- The USD/CHF pair was little changed after the country's president said the economy would shrink by 10%.
- The government is preparing to ease restrictions on movement to cushion the economy.
- Recent data from Switzerland show that the unemployment rate has risen while manufacturing has shrunk.
The USD/CHF pair was little changed as the government pledged to open-up the economy soon. In a news briefing, President Simonetta Sommaruga, said that her government was preparing to ease the current restrictions to ease pressure of people and businesses.
USD/CFH little changed as government prepares to ease restrictions
Switzerland hit hard by coronavirus
Switzerland’s economy has been affected significantly by the current pandemic. Official figures show that more than more than 23k people have been infected. More than 800 of these have lost their lives.
The economy has been hit hard as well. According to the government, the economy could slide by more than 10% this year. This would be the worst performance on record and will depend on how fast people return to work. It will also depend on how the neighbouring and international markets open up after the crisis. The country’s economy shrank by 3.9% in the peak of the 2008/9 financial crisis.
Many industries in Switzerland have been affected. The manufacturing and industrial sectors, which employ thousands of people in the country, have halted. This was evidenced last week when the country’s manufacturing PMI dropped to a record low of 43.7. Analysts polled by Bloomberg expected the PMI to drop to 40.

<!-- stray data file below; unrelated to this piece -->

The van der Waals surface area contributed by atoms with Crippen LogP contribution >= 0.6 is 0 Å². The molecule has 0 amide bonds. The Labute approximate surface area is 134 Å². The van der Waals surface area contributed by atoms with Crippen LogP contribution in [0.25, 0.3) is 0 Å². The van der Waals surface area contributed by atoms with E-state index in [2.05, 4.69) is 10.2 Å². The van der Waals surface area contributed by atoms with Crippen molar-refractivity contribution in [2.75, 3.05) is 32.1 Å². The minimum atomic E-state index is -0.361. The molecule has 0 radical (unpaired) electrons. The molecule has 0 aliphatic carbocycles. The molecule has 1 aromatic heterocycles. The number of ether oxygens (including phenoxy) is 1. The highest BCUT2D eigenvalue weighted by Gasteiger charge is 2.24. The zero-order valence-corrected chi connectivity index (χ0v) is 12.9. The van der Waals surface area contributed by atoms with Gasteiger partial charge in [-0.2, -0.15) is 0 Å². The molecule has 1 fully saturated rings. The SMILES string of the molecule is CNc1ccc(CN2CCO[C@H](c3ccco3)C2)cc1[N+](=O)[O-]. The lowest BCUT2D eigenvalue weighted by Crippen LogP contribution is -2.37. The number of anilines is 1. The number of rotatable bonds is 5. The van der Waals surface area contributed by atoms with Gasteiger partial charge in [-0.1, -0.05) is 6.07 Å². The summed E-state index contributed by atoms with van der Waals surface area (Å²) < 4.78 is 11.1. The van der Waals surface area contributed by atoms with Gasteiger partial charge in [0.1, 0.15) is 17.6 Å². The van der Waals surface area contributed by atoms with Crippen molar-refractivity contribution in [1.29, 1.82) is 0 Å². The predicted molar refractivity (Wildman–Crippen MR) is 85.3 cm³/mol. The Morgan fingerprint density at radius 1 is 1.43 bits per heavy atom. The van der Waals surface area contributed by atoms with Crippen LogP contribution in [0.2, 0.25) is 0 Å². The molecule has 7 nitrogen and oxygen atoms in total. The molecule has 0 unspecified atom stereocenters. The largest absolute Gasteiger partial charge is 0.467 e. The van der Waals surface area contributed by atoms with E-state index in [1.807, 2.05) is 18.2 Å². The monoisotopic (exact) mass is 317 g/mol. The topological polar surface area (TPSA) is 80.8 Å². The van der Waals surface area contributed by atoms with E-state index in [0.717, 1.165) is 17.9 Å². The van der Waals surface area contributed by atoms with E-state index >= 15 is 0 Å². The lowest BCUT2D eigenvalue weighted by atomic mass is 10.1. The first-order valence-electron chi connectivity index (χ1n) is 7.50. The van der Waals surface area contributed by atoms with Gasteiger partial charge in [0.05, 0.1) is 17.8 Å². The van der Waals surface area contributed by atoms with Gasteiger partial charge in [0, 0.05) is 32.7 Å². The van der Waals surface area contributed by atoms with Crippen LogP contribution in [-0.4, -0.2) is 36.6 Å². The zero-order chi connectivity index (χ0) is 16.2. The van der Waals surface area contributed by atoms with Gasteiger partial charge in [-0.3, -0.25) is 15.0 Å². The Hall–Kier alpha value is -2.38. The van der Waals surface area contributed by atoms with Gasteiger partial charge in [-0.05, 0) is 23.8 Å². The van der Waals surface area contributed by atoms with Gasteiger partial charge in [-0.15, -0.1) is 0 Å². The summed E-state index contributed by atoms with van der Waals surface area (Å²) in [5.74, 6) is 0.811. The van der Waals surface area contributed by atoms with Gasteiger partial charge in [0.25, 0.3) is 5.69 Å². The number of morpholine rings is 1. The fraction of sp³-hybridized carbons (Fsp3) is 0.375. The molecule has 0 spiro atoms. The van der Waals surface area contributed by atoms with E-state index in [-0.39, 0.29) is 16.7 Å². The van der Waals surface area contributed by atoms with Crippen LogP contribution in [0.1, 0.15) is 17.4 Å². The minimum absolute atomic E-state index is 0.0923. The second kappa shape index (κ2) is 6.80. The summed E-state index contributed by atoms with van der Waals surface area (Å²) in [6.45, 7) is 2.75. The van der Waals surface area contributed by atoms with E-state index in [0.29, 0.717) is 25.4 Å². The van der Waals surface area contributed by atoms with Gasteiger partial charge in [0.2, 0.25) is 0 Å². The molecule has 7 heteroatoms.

The employment situation too, is not doing well. Yesterday, data from the government showed that the unemployment rate surged to 2.9% in March. This was the highest it has been since June 2018.
Part of the reason for this weakness is that most people in Switzerland are staying at home. Another reason is that its biggest trading partners are going through similar problems. For example, Germany, its biggest trading partner expects to go through a recessionthis year. The same is true with the United States, the other key trading partner.
Swiss bond yields rise
The effects of this weakness are also being seen in the bond market. Yesterday, the country’s bond yields shot higher than those from Germany for the first time in more than ten years. This is partly because investors are rushing to EU bonds because of the large QE that the ECB is doing. This, in turn, has led to a relatively stronger Swiss franc, which is a net negative for the country because it depends mostly on exports. The stronger franc is also partly because of the currency’s role as a safe-haven. This means that investors move to it in times of crisis.
This has been complicated by the fact that Trump administration recently designated the country as a currency manipulator. This means that there is little the SNB can do.
Meanwhile, the government has intervened too. The government has launched a $63 billion stimulus package that will help cushion workers and companies. This is the biggest stimulus the government has ever given.
Looking at the daily chart, the USD/CHF has been a bit volatile in the past few days. This has seen the Average True Range (ATR), which is a common measure of volatility rise to its highest level in the past year. The price is also caught between the 100-day and 50-day exponential moving averages. Also, the price is caught between the parallel channel shown in black. Therefore, I expect the price to make a significant breakout in either direction in the near term.